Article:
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Today's News

  • Vets honor service with sub replica

    Veterans of the U.S. Navy’s “silent service” have created a one of a kind scale replica nuclear missile submarine for use in parades and events.

    Members of the Smoky Mountain Base of U.S. Submarine Veterans built the more than 40-foot-long 1/10th scale replica of the 425ft U.S.S. Andrew Jackson (SSBN-619) at a metal-working shop in Spring City.

    The replica sub presently parked in Kingston has appeared in veterans parades in Knoxville and won first prize in the Oliver Springs Christmas Parade last month.

  • Director eyeing new E-911 center

    One of the goals Mike Hooks has as director of Roane County E-911 is to leave the operation better than he found it.

    One of the things on his to-do list before he leaves is a new 911 center.

    “Our facility was built too small in 1993,” Hooks said. “We have came to the point with the advancement in technology and the need for more space for personnel in case of a disaster.”

  • Roads closer to county upkeep

    The Roane County Commission approved a resolution last week to cover the cost of a survey in Pioneer Village subdivision.

    The price tag was trimmed from $40,000 to $10,000.

    “Jimmy Hill, the surveyor that I’ve been working with on this, he’s indicating that the cost of the survey itself for all the roadways would be $4,850,” County Attorney Greg Leffew told Commission.

    Pioneer Village is south of Rockwood. Last August, the Commission voted 11-2 to accept portions of West Williams Road, Lake Overlook Road and Bournemouth Drive.

  • Joffrey Ballet tryouts at Arts in Motion

    Prestigious Joffrey Ballet School will be holding auditions for their summer intensive at Arts in Motion on Saturday, Jan. 20.

    “It is a huge deal Joffrey is coming here. It is a huge deal they have enough confidence in us to choose us as their East Tennessee location,” said Jennifer Austin, owner of Arts in Motion.

    The class-style tryouts will include auditions for ballet and hip hop for ages 8-25.

    Ballet registration is from 11 a.m. to noon with the audition at noon to 1:30 p.m.

  • Fire dept. seeks grant

    The Kingston Fire Department is hoping to upgrade fire equipment with the help of a grant.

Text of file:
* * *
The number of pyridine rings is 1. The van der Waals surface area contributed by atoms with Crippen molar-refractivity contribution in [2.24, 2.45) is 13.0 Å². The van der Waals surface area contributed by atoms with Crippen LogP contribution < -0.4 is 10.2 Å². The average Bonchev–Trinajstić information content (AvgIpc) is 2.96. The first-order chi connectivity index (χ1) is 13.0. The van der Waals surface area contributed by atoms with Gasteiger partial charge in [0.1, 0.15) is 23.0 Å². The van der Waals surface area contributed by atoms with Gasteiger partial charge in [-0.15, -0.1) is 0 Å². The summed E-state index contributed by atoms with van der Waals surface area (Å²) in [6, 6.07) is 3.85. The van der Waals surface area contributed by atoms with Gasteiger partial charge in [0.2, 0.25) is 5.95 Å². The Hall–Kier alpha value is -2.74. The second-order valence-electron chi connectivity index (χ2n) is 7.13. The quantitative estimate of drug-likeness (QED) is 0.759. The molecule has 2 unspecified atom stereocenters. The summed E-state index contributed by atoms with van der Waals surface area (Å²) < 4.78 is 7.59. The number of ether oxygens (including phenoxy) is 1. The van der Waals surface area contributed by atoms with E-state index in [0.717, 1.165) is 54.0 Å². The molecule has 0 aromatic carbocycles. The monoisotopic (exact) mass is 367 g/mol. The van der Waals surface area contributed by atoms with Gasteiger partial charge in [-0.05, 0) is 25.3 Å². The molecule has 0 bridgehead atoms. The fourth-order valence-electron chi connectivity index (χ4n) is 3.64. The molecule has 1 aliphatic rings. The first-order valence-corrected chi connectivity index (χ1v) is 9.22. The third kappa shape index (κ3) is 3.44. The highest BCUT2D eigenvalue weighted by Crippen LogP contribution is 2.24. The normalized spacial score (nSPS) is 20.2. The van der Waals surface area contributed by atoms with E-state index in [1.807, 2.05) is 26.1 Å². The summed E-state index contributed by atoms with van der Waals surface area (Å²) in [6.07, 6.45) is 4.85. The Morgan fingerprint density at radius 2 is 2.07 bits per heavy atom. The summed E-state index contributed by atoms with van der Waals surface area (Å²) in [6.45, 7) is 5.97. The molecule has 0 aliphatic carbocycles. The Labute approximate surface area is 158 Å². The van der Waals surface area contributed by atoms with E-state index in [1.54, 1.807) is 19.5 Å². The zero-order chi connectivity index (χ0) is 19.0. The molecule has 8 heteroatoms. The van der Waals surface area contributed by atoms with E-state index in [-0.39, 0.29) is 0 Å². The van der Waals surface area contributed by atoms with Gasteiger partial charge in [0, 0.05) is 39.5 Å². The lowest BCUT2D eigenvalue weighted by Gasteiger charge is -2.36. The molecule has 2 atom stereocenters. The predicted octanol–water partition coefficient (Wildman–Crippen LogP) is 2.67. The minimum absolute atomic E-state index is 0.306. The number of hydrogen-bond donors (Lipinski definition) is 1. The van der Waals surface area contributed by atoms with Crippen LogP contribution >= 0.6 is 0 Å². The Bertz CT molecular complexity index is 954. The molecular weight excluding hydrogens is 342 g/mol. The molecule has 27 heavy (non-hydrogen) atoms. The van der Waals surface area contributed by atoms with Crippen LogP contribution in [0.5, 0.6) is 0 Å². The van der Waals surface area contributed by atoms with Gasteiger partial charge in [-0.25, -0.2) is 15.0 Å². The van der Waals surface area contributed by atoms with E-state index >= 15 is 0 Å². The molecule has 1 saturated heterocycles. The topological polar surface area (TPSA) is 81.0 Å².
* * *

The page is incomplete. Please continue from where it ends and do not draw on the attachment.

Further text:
City Council last week unanimously approved the fire department’s application for the 2018 Assistance to Firefighter’s Grant.

    The $38,360 grant requires 5 percent, or about $2,000 in matching funds from the city.

    Fire Capt. Lisa Crawley said the grant request would be used to purchase new protective gear. Such gear is usually replaced every 10 years, she said, and Kingston’s equipment is getting close to that.

  • GIFT OF LIFE
  • CALLING IT QUITS

    Roane County Clerk Barbara Anthony is stepping down at the end of her term.

    It’ll be a big change. Though Anthony was elected in 2006, she has been employed with the office for 42 years.

    “I was in an accident in May. That really did make me decide to retire, because I’ve been here since 1976. I wanted to get out of here and spend some time with family and travel and do those sorts of things,” said Anthony.

    “My last day will be Aug. 31.”

    She was a deputy clerk prior to seeking the office herself.

  • Who’s next? Clem, Johnson jockeying for office

    From staff reports

    The County Clerk is one of the more popular elected officials in Tennessee counties.

    The office’s duties of registering and annually renewing vehicle tags is often the only thing that brings some people to the courthouse.

    Their popularity means that most, like Roane County’s Barbara Anthony, have little to no opposition come election time.

    But all bets are off once they decide to retire.

  • Roane’s grad rate tops state’s

    The Tennessee Department of Education report card released last week shows Roane County Schools excelling when it comes to its graduation rate.

    The system still has some work to do on the ACT, however.

    The report card, which is released annually, provides a snapshot of how the state along with individual school districts and schools are performing. The latest covers the 2016-17 school year.

  • Inmates help at shelter

    Improvements and long-time needed maintenance at the Roane County Animal Shelter are going on thanks to some unsuspecting helpers.

    Inmates from the Roane County Jail are helping out at the facility by fixing the roof, making the dog room more comfortable for the pets who are waiting in kennels for someone to take them to their forever home.

    Shelter interim director Stacy McElhaney said that because of their assistance the shelter is spending less money on the projects and the savings can be used for other needed repairs in the building.